Quantum Mechanics 4: Spin, Lasers, Pauli Exclusion & Barrier Penetration by Robert Piccioni - Read Online
Quantum Mechanics 4
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This book is the fourth stage of our exploration of Quantum Mechanics in the Everyone’s Guide Series.

We first review waves and particle-wave duality. We'll revisit the Uncertaintly Principle, and discuss the Two-Slit Experiment in depth.

Then, we delve deeper into wavefunctions and explore more Quantum Mechanical mysteries: barrier penetration and spin. We’ll discover how barrier penetration allows particles to “pass through” walls, enables radioactivity, makes star shine, and powers microelectronics in all our digital devices.

Spin is a uniquely quantum mechanical property of all particles. We’ll explore how spin makes matter rigid, controls the formation of atoms and molecules, and enables lasers and superconductivity.

Published: Robert Piccioni on
ISBN: 9781310185205
List price: $2.99
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Quantum Mechanics 4 - Robert Piccioni

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Chapter 1

Quantum Basics

To make this book more self-contained, this chapter will review the most important points described in detail in prior eBooks on Quantum Mechanics in the Everyone’s Guide Series.


We previously discussed the revolutionary idea that became the foundation of Quantum Mechanics: particle-wave duality, a concept that flew in the face of everything physicists thought they knew about nature. Albert Einstein initiated this concept by proclaiming that light was both a particle and a wave. Louis de Broglie extended the concept by proposing that particles had wavelengths. We now understand that everything is both a particle and a wave. Particle and wave describe characteristics that are possessed to varying degrees by everything in nature.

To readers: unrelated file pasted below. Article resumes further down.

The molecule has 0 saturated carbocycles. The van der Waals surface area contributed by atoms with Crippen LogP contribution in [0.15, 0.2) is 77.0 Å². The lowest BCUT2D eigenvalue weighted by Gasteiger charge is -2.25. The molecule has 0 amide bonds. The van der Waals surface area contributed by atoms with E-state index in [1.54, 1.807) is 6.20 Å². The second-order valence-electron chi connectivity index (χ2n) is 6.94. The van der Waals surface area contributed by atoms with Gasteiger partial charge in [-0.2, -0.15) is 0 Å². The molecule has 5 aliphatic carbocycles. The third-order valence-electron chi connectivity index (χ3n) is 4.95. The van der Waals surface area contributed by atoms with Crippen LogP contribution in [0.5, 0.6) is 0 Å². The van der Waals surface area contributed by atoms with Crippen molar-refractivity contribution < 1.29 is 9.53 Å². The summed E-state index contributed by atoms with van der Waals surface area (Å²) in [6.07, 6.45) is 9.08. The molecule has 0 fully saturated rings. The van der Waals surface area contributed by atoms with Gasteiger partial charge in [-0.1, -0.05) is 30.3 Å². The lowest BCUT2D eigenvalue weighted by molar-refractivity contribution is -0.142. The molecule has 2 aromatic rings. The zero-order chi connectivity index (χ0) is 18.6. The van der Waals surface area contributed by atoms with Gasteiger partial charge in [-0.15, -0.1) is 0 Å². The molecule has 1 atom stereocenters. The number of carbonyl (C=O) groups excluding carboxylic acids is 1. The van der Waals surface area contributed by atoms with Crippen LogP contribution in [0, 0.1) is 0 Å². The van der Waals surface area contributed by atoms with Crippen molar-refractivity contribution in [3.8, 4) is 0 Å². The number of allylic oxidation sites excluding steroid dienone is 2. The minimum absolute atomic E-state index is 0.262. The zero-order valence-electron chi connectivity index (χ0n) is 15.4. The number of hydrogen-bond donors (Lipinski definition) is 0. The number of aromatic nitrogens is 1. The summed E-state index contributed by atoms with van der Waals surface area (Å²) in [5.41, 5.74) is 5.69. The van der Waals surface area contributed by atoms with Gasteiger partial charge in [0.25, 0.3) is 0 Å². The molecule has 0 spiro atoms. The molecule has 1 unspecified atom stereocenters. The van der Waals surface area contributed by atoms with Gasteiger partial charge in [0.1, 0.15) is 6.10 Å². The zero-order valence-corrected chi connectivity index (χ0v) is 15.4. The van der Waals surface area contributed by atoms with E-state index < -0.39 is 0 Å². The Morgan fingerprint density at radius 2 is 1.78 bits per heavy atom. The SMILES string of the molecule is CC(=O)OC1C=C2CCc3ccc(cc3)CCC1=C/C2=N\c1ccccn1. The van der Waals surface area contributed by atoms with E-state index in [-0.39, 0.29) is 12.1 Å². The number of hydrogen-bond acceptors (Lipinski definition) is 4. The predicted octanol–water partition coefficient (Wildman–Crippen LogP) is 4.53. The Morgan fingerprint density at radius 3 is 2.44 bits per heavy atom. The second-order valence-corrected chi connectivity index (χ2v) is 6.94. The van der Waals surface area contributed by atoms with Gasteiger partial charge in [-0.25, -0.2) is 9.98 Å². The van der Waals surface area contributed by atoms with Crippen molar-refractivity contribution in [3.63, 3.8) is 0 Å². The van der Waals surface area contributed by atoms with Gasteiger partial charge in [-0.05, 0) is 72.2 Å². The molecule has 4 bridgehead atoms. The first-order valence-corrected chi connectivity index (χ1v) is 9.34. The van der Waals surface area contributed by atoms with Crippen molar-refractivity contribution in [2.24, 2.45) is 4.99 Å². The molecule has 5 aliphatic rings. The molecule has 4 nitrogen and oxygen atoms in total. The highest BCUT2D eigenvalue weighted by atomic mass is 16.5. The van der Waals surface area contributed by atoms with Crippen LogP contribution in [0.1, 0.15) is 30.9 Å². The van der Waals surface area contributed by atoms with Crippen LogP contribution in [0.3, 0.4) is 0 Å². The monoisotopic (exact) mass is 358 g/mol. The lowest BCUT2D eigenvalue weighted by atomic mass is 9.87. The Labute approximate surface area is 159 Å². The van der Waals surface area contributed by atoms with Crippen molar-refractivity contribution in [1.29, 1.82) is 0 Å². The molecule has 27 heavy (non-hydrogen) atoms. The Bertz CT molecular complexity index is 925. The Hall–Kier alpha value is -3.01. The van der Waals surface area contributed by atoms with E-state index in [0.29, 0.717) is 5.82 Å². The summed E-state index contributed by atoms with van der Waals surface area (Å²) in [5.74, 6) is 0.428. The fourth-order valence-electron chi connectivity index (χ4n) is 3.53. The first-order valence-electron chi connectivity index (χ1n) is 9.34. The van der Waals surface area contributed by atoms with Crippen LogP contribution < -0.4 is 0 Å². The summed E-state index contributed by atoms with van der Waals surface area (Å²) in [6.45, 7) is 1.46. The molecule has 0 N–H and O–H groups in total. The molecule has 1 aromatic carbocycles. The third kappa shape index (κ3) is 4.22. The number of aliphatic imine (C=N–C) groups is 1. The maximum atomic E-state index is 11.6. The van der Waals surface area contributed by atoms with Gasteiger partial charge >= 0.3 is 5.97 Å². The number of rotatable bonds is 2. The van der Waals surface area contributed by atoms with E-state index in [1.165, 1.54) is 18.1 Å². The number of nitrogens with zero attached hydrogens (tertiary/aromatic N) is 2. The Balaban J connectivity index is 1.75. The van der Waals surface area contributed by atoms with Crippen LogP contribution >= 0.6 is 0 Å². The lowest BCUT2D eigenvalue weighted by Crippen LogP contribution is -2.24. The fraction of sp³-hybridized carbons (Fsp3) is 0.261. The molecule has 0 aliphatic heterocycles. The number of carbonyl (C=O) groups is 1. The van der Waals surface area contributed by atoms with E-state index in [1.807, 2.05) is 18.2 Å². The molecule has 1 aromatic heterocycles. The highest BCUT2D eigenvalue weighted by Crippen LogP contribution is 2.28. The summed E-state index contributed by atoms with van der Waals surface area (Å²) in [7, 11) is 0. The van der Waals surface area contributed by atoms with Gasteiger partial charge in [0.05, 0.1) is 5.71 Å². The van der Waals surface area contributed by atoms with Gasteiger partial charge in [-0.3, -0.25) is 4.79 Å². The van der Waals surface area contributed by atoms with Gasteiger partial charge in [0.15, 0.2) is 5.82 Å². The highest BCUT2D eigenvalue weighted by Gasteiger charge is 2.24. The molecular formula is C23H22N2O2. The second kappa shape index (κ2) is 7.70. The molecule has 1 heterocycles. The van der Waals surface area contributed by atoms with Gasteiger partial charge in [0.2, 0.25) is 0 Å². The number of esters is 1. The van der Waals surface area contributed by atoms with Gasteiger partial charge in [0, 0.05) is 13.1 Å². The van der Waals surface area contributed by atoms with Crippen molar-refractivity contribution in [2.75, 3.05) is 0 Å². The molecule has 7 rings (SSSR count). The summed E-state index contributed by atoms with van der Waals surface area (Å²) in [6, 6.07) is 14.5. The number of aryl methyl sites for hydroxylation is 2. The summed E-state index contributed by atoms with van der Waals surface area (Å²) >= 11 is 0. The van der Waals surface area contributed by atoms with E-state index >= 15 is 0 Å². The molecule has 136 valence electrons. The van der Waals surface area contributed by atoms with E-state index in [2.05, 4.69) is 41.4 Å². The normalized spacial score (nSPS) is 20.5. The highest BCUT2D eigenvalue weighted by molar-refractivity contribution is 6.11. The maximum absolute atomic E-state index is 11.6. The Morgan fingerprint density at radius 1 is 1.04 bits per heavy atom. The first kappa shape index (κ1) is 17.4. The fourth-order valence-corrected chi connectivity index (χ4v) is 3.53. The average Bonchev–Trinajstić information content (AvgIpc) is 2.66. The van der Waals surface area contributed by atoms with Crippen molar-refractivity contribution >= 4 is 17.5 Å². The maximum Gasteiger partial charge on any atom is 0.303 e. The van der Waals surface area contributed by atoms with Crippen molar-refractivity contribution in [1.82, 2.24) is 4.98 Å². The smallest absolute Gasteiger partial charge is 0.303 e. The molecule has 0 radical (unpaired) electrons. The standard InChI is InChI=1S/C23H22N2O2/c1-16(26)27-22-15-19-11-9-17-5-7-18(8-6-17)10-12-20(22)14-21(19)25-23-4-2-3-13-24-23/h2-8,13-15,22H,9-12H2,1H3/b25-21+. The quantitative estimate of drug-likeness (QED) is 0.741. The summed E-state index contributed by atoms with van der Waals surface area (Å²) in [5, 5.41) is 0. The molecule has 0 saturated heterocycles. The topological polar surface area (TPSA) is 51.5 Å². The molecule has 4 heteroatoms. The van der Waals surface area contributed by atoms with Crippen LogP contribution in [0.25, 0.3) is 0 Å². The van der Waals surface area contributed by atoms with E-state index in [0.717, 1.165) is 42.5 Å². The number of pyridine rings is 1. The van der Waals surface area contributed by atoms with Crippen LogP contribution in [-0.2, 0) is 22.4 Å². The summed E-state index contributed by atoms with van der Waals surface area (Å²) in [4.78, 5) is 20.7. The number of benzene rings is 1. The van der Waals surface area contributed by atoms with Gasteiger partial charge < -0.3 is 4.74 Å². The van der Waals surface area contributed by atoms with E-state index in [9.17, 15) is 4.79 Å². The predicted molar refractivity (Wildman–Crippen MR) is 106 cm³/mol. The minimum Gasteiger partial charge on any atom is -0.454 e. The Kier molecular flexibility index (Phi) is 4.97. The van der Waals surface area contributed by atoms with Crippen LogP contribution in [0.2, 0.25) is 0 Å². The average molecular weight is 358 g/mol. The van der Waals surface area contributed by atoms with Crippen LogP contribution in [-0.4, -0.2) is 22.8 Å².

Let’s review basic wave terminology. As illustrated below, waves are characterized by amplitude and wavelength. Amplitude A is how high the wave goes up above and goes down below its average height. Wavelength w is the distance between crests, which is also the distance between troughs.

Waves are motion. They smoothly move through space and change with time. A wave that oscillates through 9 full cycles per second has a frequency f of 9 Hz. The product of wavelength and frequency equals the wave’s velocity v: wf=v. Other key relationships are E=hf (for photons) and w=h/p (for any entity), where E is energy, h is Planck’s constant, and p is momentum.


Quantum Mechanics conceives of particles as being wave packets. On the left side of the graphic below are five waves of different frequencies. On the right is the sum of these five waves — a wave packet.

The original five waves extend to infinity to the left and to the right. Each has a precisely defined wavelength but a completely undefined location. On the other hand, the wave packet is somewhat localized — it is spread across a limited distance — making the wave packet more particle-like.

But, adding waves of differing wavelengths makes a wave packet’s wavelength uncertain. We find an unavoidable tradeoff:

Addingmorewaves of different wavelengths shortens the packet, making:itslocation less uncertain, but itswavelength more uncertain.

Addingfewerwavelengths stretches the packet, making:its location more uncertain, but its wavelength less uncertain.

We can trade one uncertainty for the other, but we can’t reduce both. The fact is: uncertainty is inevitable. It’s a mathematical necessity of any wave packet that the uncertainty of its location, dx, is inversely proportional to the uncertainty of its frequency, df, thus: dx ~ 1/df.


Werner Heisenberg’s Uncertainty Principle, one of the most important consequences of Quantum Mechanics, results directly from the properties of wave packets. Uncertainty in wavelength means uncertainty in momentum. Since a wave packet’s positional uncertainty is inversely proportional to its wavelength uncertainty, the conclusion is: dx ~ 1/dpx, where dpx is the uncertainty in momentum along the x direction. Similar equations apply to the other two spatial directions: dy ~ 1/dpy and dz ~ 1/ dpz. Additionally, Einstein’s Theory of Special Relativity states time is a fourth dimension on an equal, if somewhat distinct, basis with the spatial dimensions. Einstein taught us the laws of nature are simplest when expressed in four-dimensional spacetime (see Special Relativity 2: Spacetime & Space Travel). Thus, we have a fourth uncertainty equation: dt ~